Though Verhoeven’s work, published in German, was the earliest, it went sadly unheeded by the largely English-speaking palaeoanthropological community until the late 1990s, when a joint Dutch-Indonesian team confirmed his Soa Basin findings using palaeomagnetism – a modern method of dating stone tools by determining the age of sediments.
Minds were slowly changing – perhaps Verhoeven was right after all. Indonesian Professor Raden Soejono, who excavated at Liang Bua between 1978 and 1989 (after Verhoeven in 1965), gathered valuable archaeological information covering 10,000 years or so, confined to the top three metres of floor. It fell to a joint Indonesian-Australian research team to burrow there. Did modern or pre-modern humans live on Flores, say, 15,000 years ago?
Starting in 2001, they struck pay dirt in 2003. A mere 5.9 metres downwards was all it took to bring first the skull, and then other parts, of “Paula” to light. Ignominiously labelled “LB -1”, the one-metre tall woman, perhaps 30 years old and just 25 kilograms, probably lived 18,000 years ago. In fact, six other skeletal remains and a hearth have emerged. “Peter”, “Paul”, “Paula” and their peers had indeed resided there, throwing stegodon and rodents on the barbecue.
Homo floresiensis – a new hominin species (Late Pleistocene period) had been discovered. Following Verhoeven’s lead, Dr Mike Morwood from the University of New England in Australia, co-leader of the team, had uncovered the cave’s secret. Or had he?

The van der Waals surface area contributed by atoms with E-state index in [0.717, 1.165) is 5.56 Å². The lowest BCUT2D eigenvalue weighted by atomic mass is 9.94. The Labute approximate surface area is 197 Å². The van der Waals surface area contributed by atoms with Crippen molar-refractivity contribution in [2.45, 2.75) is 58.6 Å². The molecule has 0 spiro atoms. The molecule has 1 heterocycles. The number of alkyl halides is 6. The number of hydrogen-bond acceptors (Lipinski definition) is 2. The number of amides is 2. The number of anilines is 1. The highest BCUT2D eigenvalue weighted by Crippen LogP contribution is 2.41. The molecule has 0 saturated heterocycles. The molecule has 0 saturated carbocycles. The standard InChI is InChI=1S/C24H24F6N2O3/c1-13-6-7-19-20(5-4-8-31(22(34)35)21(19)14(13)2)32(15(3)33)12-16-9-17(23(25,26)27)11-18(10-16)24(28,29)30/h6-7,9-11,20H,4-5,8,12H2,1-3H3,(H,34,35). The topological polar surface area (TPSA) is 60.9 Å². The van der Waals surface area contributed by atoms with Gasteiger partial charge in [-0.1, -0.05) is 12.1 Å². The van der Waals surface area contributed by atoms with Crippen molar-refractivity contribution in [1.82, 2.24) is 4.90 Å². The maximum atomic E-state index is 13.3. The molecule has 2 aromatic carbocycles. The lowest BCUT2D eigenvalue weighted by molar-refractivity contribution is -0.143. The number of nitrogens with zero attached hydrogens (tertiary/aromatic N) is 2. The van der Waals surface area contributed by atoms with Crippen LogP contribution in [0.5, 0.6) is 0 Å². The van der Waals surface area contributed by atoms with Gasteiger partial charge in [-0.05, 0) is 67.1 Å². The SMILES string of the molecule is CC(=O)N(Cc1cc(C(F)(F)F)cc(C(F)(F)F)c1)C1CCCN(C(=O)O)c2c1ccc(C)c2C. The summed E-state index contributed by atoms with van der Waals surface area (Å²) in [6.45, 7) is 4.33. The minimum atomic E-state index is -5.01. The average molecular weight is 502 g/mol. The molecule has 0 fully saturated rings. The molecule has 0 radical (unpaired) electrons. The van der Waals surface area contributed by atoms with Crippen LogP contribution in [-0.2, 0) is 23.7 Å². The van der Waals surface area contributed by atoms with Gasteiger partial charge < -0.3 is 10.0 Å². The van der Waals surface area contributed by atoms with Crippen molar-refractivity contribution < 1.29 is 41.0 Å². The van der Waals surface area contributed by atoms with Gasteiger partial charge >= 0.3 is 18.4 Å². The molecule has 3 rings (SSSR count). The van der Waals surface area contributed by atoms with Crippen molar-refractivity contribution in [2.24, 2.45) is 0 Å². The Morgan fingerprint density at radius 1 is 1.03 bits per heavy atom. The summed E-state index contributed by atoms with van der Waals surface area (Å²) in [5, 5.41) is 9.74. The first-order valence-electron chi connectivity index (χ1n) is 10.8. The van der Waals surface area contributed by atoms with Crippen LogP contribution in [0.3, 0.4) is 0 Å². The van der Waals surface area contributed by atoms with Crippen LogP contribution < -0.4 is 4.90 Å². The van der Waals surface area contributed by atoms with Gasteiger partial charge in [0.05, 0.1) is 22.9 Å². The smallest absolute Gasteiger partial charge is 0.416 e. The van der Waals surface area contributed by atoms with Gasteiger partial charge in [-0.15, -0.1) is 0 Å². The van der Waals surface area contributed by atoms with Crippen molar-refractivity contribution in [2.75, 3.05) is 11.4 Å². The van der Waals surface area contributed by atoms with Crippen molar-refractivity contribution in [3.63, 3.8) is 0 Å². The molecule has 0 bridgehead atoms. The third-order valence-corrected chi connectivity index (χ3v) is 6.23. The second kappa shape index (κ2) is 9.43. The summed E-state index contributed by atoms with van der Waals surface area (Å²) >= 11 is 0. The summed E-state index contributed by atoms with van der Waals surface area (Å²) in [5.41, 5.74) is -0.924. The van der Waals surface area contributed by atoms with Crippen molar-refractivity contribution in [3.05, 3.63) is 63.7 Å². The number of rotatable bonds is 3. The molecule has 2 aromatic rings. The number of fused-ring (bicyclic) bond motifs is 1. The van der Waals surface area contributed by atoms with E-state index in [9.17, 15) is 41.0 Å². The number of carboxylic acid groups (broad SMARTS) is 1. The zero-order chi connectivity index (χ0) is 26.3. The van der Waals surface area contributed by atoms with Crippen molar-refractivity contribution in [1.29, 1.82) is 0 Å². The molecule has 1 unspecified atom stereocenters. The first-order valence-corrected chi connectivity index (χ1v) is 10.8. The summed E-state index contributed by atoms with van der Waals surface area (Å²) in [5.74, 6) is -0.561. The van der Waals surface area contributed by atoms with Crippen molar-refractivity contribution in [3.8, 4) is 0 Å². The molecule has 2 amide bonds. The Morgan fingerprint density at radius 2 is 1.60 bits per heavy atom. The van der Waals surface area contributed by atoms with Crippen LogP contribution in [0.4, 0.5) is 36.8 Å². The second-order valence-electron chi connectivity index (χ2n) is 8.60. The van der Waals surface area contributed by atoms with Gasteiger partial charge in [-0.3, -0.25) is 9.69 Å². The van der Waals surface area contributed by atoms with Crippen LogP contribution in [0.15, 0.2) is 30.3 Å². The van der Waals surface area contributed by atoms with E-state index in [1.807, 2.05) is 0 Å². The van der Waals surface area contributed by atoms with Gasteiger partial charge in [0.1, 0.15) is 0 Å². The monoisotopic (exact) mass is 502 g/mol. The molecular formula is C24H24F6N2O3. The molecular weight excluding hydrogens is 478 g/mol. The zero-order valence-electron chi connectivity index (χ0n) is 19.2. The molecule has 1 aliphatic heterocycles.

Scientific sparks and barbs began to fly. What were these pygmies, with their short thighbones and their tiny skull size, less than a third of a normal skull? Robert Eckhardt, Professor of Developmental Genetics and Evolutionary Morphology at Penn State University, opined that Paula was a “developmentally abnormal” human skeleton with features consistent with that of Down Syndrome, including craniofacial asymmetry and a left-right mismatch of her skull. Was she just a modern human with microcephaly (abnormally small head, small body and some mental disorder)?
The human brain is sized at 1,300 cubic centimetres; a CT scan of Paula’s skull revealed that hers was approximately 426 cubic centimetres. Homo erectus’ brain size was about 1000 cubic centimetres. But the Javan Homo erectus’ brain size was around 860 cubic centimetres. So could Homo erectus have been Paula’s ancestor?
The swirling dust has yet to settle. But one thing is clear, without Verhoeven, there might have been no dust. And the “hobbits”? Well, Bilbo Baggins was partial to seed – cake and buttered scones – not giant rodents or even giant tortoises.
Perhaps we should let the Florenese have the last word. According to the mythology of Flores, at the foot of Flores’ 2,100-metre high Mount Ebulobo, with its perfect steaming cone, is a cavern inhabited by short, hairy folk known as Ebu Gogo, who eat everything, including a roast pachyderm or two.
For more stunning stories and photographs from this issue, check out Asian Geographic Issue 110.